// [Record(Exclude = "K.*")]
// Or specify if add null check, perhaps this should be a default.
// [Record(NotNull = ".*")]
class A
{
  public I : int { get; }
  public J : string { get; }

  // Not in constructor
  [RecordIgnore] public K : double { get; set; }
}
This creates a constructor with readonly fields.
You can add a new constructor of your own of course.

In C# I'd like to see something similar without requiring to write a primary constructor.
Maybe like this with a new context keyword , or 'class A(init)' as you wrote.
Also I think it is more likely that you want all properties to be included and just write an exclude.
data class A
// class A(init)
{
  public int I { get; }
  public string J { get; }

  public double K { get; set; noinit; }
}
May 1, 2014 at 7:21 PM
Edited May 1, 2014 at 7:31 PM
I considered "record classes", going so far as to actually call them that too, and that would have had "record" instead of "class" and no property block for the properties. That'd make it all-or-nothing, which I would find limiting. (Looking like fields would likely also be very confusing.) One of the great things about autoproperties is that they're not special - you can use them anywhere you can use an ordinary property, it's just the compiler taking over the nitty gritty of the property implementation for you. Falling off a cliff and having to re-do a class as some other form of class would be annoying. I swear loudly every time I have to solidify an anonymous type into a class, especially when I'm missing Resharper.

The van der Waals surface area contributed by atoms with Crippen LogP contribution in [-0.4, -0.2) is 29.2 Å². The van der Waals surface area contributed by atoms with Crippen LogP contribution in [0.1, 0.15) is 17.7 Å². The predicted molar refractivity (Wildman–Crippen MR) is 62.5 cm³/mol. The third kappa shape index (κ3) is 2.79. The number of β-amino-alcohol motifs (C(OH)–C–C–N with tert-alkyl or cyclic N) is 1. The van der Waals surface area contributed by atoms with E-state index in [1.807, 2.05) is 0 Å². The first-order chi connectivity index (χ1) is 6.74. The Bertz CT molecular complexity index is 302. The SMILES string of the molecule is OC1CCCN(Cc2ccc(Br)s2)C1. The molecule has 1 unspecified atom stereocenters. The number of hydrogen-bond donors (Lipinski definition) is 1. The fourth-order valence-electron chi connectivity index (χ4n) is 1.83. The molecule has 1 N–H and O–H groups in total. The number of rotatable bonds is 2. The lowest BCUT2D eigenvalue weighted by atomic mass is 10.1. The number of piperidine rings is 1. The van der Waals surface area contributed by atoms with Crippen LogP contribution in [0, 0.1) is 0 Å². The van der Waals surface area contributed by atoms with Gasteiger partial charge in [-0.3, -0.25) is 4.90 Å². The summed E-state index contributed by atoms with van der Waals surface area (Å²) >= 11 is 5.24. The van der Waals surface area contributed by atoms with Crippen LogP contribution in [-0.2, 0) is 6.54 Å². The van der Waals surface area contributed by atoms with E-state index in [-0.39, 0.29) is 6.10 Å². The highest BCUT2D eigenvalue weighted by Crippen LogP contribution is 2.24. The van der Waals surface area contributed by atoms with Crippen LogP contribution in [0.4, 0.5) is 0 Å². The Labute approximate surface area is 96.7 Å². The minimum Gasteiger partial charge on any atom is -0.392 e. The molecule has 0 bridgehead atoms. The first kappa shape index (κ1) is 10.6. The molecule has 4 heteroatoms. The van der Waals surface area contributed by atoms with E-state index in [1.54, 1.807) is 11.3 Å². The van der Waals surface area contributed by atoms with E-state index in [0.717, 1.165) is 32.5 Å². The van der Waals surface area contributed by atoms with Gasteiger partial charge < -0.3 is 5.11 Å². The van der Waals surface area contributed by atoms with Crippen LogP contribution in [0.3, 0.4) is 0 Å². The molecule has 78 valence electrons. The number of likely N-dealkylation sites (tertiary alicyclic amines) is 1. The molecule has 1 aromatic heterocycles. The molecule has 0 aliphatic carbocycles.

Also, I've worked with enough environments where 'record' means more or less particularly optimized dumb storage for a few key-value pairs where you can get and set them until the cows come home, which this would not be, so that's why I left it out of my proposal.

Regarding exclusion: I see it as two cases.

Case one: adding an init autoproperty to a class where you already have properties. It'll be invasive enough that you have to add stuff to the constructor to make it work (which you also have to do with the manual readonly route), having to flip all of the other autoproperties sounds a bit too invasive. You rarely have to "opt out of your surroundings" in C#, and in the places you do, you usually just say what you want to happen instead of what you don't want to happen (like checked/unchecked blocks).